Work of the Week – November 18, 2013
by Adrian Etheridge
John French Sloan (1871-1951), a leading promoter of the “social realist” movement, was one of the most influential artists of the 20th century. An etcher and painter, Sloan’s earliest surviving works were created when he was 16-years-old. He had left school in his hometown of Lock Haven, Pennsylvania to support his family by working in a bookstore that sold fine prints – an environment that allowed him to read books and examine artwork. Through his career, Sloan had trouble finding work, and he initially failed to make it as a commercial freelance artist. Embittered by the art world, in 1908 he and seven other young painters (called The Eight) embarked on a rebellious plan to put on an “anti-academic, egalitarian, no-jury, no-prize show” organized by fellow artist Robert Henri. In 1918 Sloan became president of the Society of Independent Artists and served in the position until his death in 1951.
When he and his first wife, Dolly, moved to New York in 1901, John Sloan began looking to his shabby and bohemian neighborhood for inspiration. With no shortage of interesting characters to portray, Sloan conceived his New York City Life etching series to portray “snapshots” of the urban scene. As Sloan said, in selecting the scenes for his etchings he was providing insights into human life.
As an art student, I have spent a lot of time examining and critiquing art work, and I greatly enjoy Sloan’s work The Picture Buyer, an etching from his 1911 New York City Life collection. This image focuses predominately on the faces of the three main characters while somehow almost blurring out the rest, an impressive accomplishment in a work made only of black lines and white spaces. This piece is dynamic. The implied lines of the men’s gazes lead viewers from man to man showing their tense conversation. Sloan’s technique brings the audience in to examine the scene in more depth.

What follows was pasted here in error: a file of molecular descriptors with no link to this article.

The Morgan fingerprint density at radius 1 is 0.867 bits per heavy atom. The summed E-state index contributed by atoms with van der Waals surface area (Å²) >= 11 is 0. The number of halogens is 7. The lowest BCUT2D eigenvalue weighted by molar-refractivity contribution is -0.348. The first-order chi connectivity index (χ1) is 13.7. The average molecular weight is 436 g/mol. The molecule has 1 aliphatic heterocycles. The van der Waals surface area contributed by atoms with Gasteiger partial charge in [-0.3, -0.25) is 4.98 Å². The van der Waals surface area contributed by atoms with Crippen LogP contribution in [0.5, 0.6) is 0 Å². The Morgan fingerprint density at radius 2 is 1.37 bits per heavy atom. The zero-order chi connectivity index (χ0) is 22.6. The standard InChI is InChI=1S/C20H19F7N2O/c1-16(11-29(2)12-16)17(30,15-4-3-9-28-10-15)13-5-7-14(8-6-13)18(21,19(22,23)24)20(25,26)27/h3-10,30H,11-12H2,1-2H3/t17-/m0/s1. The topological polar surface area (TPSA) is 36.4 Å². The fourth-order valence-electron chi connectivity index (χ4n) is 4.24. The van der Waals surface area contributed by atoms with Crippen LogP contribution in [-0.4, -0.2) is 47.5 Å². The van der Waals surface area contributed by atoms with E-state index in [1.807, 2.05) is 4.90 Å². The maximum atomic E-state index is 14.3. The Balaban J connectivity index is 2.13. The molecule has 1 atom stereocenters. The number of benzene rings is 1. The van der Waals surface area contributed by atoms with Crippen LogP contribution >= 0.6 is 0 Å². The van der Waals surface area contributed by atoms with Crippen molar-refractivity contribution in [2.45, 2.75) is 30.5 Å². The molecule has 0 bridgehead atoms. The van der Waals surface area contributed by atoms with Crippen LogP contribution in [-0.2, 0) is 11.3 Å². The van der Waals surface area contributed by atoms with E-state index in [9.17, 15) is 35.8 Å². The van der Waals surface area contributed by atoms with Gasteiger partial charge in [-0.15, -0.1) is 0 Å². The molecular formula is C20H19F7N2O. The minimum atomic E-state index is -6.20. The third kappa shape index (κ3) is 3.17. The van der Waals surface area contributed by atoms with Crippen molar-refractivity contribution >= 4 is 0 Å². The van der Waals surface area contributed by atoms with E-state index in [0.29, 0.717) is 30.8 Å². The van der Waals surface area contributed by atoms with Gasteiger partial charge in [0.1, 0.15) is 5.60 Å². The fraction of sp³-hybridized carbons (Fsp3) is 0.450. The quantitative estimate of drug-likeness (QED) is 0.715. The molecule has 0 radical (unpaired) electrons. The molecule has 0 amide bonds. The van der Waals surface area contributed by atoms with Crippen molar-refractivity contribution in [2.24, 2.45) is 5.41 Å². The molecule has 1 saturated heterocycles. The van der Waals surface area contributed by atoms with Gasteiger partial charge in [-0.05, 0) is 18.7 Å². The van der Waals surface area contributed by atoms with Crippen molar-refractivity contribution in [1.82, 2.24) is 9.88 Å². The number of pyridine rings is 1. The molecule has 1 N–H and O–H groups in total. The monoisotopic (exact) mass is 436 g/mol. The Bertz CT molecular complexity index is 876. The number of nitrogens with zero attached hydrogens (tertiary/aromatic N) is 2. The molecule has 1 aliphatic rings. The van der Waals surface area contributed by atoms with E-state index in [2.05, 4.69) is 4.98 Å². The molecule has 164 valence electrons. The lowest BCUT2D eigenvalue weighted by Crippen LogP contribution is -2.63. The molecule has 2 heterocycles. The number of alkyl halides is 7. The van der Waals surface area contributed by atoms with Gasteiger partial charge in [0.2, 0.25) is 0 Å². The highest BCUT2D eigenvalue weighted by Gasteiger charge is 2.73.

As a photographer, I appreciate Sloan’s work for his aptitude as an etcher and painter to achieve the same snapshot-like ability to capture a moment that photography has. In particular, Sloan captures quite a bit of emotion. Set in the Macbeth Gallery (where he and The Eight held their famous exhibit), The Picture Buyer shows a beleaguered buyer sitting while a gallery assistant shows him painting after painting. Another man, possibly the gallery owner, breathes down the buyer’s neck, most likely enticing him to purchase a piece. In his precise hatched and cross-hatched lines, Sloan is able to simultaneously convey the assistant’s anxiousness to show the elderly gentleman a painting he likes, the owner’s smarminess describing the beauty of the displayed painting, and the onlookers’ interest. The buyer’s haughty expression does not reveal as much as the others’, but as Sloan describes the man as a “victim” in his inscription on an earlier draft, we can guess that the gentleman is probably weary of the enticements from the gallery men. Given Sloan’s disdain for the art world because of his often uncertain financial situation and ability to sell work, it is safe to say that this piece may be a critique of the art market.
Artwork above: John Sloan, The Picture Buyer, 1911, Etching, 5.13 x 6.75 inches. Museum purchase with funds provided by 2007 Collectors’ Circle Members David Moltke-Hansen, Patricia Poteat, Gail and Brian McCarthy. Permanent Collection. 2007.30.63.